In order to avoid StackOverflowError, it is important to ensure that your Java program uses recursion and method calls adequately. If you encounter a StackOverflowError, you can try increasing the stack size using the -Xss flag when running your Java program.

InvocationTargetException

InvocationTargetException is a checked exception that is thrown by Java’s reflection mechanism. It comes under the package java.lang.reflect.InvocationTargetException and is used to indicate that an exception occurred during the invocation of a method or constructor.

When a method or constructor is invoked using Java’s reflection mechanism, the invoke() method of the java.lang.reflect.Method or java.lang.reflect.Constructor class is called. If the invoked method or constructor throws an exception, the invoke() method will catch it and wrap it inside an InvocationTargetException. This exception is then thrown to the caller of the invoke() method.

To resolve an InvocationTargetException, we need to catch the InvocationTargetException, get the root cause exception using the getCause() method, handle the root cause exception appropriately. Note that the root cause exception may be a checked exception or a runtime exception, so make sure to handle it properly.

How To Resolve Common Java Exceptions With Examples?

NullPointerException

Scenario: You have a method that accesses an object which is null.

String title= null;
System.out.println(title.length()); // It will throw a NullPointerException

Solution#1: Check if the object is null before using it.

if(title!= null) {
   System.out.println(title.length());
} else {
   System.out.println("title is null");
}

Solution#2: Use Optional to avoid NullPointerException.

Optional<String> optionalTitle = Optional.ofNullable(getTitle());
if (optionalTitle.isPresent()) { 
   String title= optionalTitle.get(); 
   System.out.println("Title: " + title);
} else { 
   System.out.println("Title is not available.");
}

ArrayIndexOutOfBoundsException

Scenario: You try to access an array with an index that is outside of its boundary.

int[] numbers = {4, 5, 6};
System.out.println(numbers[3]);   // It will throw an ArrayIndexOutOfBoundsException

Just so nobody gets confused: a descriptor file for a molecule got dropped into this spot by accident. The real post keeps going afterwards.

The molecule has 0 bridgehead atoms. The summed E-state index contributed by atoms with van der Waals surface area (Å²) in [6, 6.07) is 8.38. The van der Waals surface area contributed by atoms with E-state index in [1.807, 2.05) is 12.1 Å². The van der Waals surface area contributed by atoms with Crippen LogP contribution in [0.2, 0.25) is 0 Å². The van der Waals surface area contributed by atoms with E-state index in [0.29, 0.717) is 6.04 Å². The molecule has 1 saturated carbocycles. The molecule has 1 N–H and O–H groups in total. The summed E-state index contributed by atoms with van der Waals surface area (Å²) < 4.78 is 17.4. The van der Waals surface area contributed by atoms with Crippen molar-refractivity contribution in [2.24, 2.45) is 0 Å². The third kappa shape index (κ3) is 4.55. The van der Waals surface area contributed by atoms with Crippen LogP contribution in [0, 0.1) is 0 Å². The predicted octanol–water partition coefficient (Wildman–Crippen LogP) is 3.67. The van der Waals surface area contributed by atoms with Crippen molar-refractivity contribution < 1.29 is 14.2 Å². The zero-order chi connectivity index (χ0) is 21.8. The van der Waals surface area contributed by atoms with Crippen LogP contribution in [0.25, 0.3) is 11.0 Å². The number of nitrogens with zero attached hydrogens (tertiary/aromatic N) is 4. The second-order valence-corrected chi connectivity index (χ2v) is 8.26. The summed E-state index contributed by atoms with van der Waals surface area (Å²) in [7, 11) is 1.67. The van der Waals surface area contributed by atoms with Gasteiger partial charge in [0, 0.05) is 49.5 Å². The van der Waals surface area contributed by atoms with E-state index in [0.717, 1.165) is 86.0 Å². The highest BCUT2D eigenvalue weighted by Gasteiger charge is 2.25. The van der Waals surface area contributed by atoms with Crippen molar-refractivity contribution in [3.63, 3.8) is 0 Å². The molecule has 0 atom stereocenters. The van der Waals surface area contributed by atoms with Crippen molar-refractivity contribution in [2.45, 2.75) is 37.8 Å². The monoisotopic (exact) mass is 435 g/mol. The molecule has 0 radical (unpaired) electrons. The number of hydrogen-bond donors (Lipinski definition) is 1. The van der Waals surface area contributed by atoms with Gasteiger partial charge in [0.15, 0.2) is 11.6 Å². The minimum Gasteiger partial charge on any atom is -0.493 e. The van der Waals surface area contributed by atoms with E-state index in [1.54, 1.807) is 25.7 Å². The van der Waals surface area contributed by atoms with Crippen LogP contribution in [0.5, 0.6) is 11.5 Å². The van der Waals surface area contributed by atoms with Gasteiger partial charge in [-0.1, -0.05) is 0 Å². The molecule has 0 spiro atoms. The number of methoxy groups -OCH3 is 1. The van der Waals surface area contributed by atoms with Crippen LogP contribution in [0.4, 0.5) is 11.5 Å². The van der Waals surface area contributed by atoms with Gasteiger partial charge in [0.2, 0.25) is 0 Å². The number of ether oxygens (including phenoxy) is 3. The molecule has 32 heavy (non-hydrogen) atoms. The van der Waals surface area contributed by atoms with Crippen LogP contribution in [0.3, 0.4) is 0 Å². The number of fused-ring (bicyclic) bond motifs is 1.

Solution: Check the array’s length before accessing it and ensure that you use valid indexes.

int[] numbers = {4, 5, 6};
if (numbers.length > 3) {
   System.out.println(numbers[3]);
} else {
   System.out.println("ArrayIndexOutOfBoundsException: Please use valid indexes of the Array");
}

ClassCastException

Scenario: You try to cast an object to a type that is not compatible with its actual type.

Object obj = "Java Exception";
Integer number = (Integer) obj; // It will throw a ClassCastException

Solution: Ensure that you only cast objects to types that they are compatible with.

Object obj = "Java Exception";
if(obj instanceof Integer) {
   Integer number = (Integer) obj;
   System.out.println(number);
} else {
   System.out.println("Object cannot caste to Integer");
}

IllegalArgumentException

Scenario: When you pass an illegal argument to a method.

public void printNumber(int number) {
   if(number <= 0) {
      throw new IllegalArgumentException("You cannot pass a negative number or zero");
   }
   System.out.println(number);
}

printNumber(-1); // This will throw an IllegalArgumentException

Solution: Ensure that you pass valid arguments to methods. In this case, pass a positive number.

printNumber(1); // This will print 1 successfully.

IllegalStateException

Scenario: An object is in an invalid state.

public class Bike {

   private Boolean isStarted;

   public void start() {
      if(isStarted) {
        throw new IllegalStateException("Bike is already started");
      }
      isStarted = true;
      System.out.println("Bike started");
   }
}

Bike bike= new Bike();
bike.start();
bike.start(); // This will throw an IllegalStateException as bike is already started

Solution: Ensure that you maintain the object’s state correctly.

Bike bike= new Bike();
bike.start();

UnsupportedOperationException

Scenario: If you use an operation which is not supported by an object. One of the popular examples when you use remove() operation on an immutable collection, you will observe UnsupportedOperationException.

List<String> list = Arrays.asList("Java", "Angular", "Spring");
list.add("Python"); // This will throw an UnsupportedOperationException

In the above example, since Arrays.asList() method returns an immutable list, it will not support adding or removing elements.

Solution: Ensure that you only call supported operations on objects.

List<String> list = new ArrayList<>(Arrays.asList("Java", "Angular" "Spring"));
list.add("Python");
System.out.println(list);

ArithmeticException

Scenario#1: When we attempt to divide by zero this exception occurs. However, this is the most common scenario that we learn at a very basic level.

int i = 4;
int j = 0;
int k = i/j; // This will throw an ArithmeticException: divide by zero